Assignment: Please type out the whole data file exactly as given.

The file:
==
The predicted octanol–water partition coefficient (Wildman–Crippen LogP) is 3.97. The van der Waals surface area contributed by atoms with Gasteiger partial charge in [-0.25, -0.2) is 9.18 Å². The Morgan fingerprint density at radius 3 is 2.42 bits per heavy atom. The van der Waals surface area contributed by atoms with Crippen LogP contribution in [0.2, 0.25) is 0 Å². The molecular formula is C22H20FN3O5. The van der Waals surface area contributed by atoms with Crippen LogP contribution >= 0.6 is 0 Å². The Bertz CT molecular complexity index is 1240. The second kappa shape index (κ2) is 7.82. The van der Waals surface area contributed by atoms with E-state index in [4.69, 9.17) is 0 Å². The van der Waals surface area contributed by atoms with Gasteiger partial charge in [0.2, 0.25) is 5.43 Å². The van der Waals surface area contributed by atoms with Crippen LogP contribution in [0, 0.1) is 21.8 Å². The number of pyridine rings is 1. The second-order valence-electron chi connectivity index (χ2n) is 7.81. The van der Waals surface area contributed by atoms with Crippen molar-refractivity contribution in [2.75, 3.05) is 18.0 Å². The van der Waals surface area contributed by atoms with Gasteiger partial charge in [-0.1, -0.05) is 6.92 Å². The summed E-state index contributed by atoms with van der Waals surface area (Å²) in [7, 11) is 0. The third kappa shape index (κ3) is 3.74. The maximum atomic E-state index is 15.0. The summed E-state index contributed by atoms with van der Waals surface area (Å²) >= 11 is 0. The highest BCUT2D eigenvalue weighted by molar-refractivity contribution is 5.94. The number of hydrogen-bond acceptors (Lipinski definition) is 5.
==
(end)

The predicted octanol–water partition coefficient (Wildman–Crippen LogP) is 3.97. The van der Waals surface area contributed by atoms with Gasteiger partial charge in [-0.25, -0.2) is 9.18 Å². The Morgan fingerprint density at radius 3 is 2.42 bits per heavy atom. The van der Waals surface area contributed by atoms with Crippen LogP contribution in [0.2, 0.25) is 0 Å². The molecular formula is C22H20FN3O5. The van der Waals surface area contributed by atoms with Crippen LogP contribution >= 0.6 is 0 Å². The Bertz CT molecular complexity index is 1240. The second kappa shape index (κ2) is 7.82. The van der Waals surface area contributed by atoms with E-state index in [4.69, 9.17) is 0 Å². The van der Waals surface area contributed by atoms with Gasteiger partial charge in [0.2, 0.25) is 5.43 Å². The van der Waals surface area contributed by atoms with Crippen LogP contribution in [0, 0.1) is 21.8 Å². The number of pyridine rings is 1. The second-order valence-electron chi connectivity index (χ2n) is 7.81. The van der Waals surface area contributed by atoms with Crippen molar-refractivity contribution in [2.75, 3.05) is 18.0 Å². The van der Waals surface area contributed by atoms with Gasteiger partial charge in [-0.1, -0.05) is 6.92 Å². The summed E-state index contributed by atoms with van der Waals surface area (Å²) in [7, 11) is 0. The third kappa shape index (κ3) is 3.74. The maximum atomic E-state index is 15.0. The summed E-state index contributed by atoms with van der Waals surface area (Å²) >= 11 is 0. The highest BCUT2D eigenvalue weighted by molar-refractivity contribution is 5.94. The number of hydrogen-bond acceptors (Lipinski definition) is 5.